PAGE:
nytheatre.com review by Shelley Molad
July 15, 2007
Fix-it is Megan Griswold's solo piece that chronicles her many unsuccessful yet enlightening attempts towards self-help, alternative therapies, and remedies she endures after she is betrayed by the man she loves.
The Zen-like music that fills the room prior to Griswold's entrance helps create the mood for this piece. Appearing on stage in a pink ballerina-like dress that flatters her petite frame, Griswold looks great for a middle-aged woman who has undergone more than 10,000 hours of therapy. With her peppy voice and charged energy, this woman doesn't look like she even needs it. Does this mean her commitment to therapy has proved successful?
As someone who has not spent her life on the stage, Griswold is brave to have conjured a one-woman piece, including a song she wrote that certainly showcases her flair. Fix-it contains a number of moments that render amusement, moments that some or all of us can relate to having been in doubt about what it is we actually hope to gain from seeking help. Some of Griswold's alternative therapies are surely zanier than the average shrink session, and there may be no one who can top her endless list of practices which she shares with us on stage in a delightfully comical way.
Griswold begins by recalling bits and pieces of her past involving a relationship with a man named Tim. We are given little information, and then the stage suddenly goes black. The audience experiences an awkward moment, for it is unclear whether this is a mistake of the light board operator or part of the show. When the lights come back up, Griswold is standing in a different place on stage sharing bits and pieces of another story from her seemingly disjointed past. And so the rest of the show continues in this way, with abrupt blackouts serving as transitions between each story.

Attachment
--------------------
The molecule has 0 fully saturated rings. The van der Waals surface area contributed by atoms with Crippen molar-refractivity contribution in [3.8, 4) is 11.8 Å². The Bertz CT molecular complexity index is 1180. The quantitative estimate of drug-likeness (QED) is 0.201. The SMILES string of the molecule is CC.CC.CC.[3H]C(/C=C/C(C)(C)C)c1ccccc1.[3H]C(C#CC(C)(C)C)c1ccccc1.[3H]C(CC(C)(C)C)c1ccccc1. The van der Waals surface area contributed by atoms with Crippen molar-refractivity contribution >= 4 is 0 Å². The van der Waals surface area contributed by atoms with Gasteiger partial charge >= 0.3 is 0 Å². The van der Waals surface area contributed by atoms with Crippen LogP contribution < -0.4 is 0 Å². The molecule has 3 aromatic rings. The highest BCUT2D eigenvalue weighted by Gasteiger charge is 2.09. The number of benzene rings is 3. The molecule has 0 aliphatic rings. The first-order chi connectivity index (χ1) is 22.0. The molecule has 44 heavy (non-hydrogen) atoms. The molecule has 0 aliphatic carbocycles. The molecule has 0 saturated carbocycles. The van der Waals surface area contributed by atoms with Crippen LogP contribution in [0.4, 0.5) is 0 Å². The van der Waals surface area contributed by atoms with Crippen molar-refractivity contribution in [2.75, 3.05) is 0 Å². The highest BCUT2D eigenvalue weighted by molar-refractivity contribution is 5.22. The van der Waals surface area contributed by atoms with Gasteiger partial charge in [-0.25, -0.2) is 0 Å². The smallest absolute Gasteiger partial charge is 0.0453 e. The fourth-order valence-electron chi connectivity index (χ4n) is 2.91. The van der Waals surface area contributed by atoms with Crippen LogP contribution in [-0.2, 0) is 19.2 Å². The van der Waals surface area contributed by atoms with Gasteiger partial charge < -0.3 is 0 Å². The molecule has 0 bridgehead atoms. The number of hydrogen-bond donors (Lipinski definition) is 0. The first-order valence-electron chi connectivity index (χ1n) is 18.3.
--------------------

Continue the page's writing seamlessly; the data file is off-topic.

Throughout the show, Griswold talks; in fact, she never stops talking. It almost feels as though we are sitting in on one of her therapy sessions (she does in fact recreate some of them for us). There is little use of the space, save for a white bed that Griswold utilizes when recreating psychic therapy. When Griswold acts out the scene rather than telling us about it, the show becomes interesting and more engaging. As an audience, we enjoy seeing an actor play an action rather than tell us about it.
You may find yourself wondering, "What are Griswold's problems?" When she finally reveals Tim's shocking past, it becomes clear why Griswold felt the need to seek help, though it seems as though it is Tim who really needed the help. Aside from having to deal with the consequences of Tim's situation, contemplate it, and accept it, Griswold herself seems pretty stable other than being a victim of someone else's crime. Sure, Griswold tends to analyze every situation, but when did rationalization become a setback?
Because of her intent to make light of every situation, it is difficult to feel or understand any of the pain Griswold experienced. She is such a likeable character that the audience wants to empathize with her. We want to feel her pain and her struggle, so that in the end the path towards self-discovery is rewarding both to her and to us.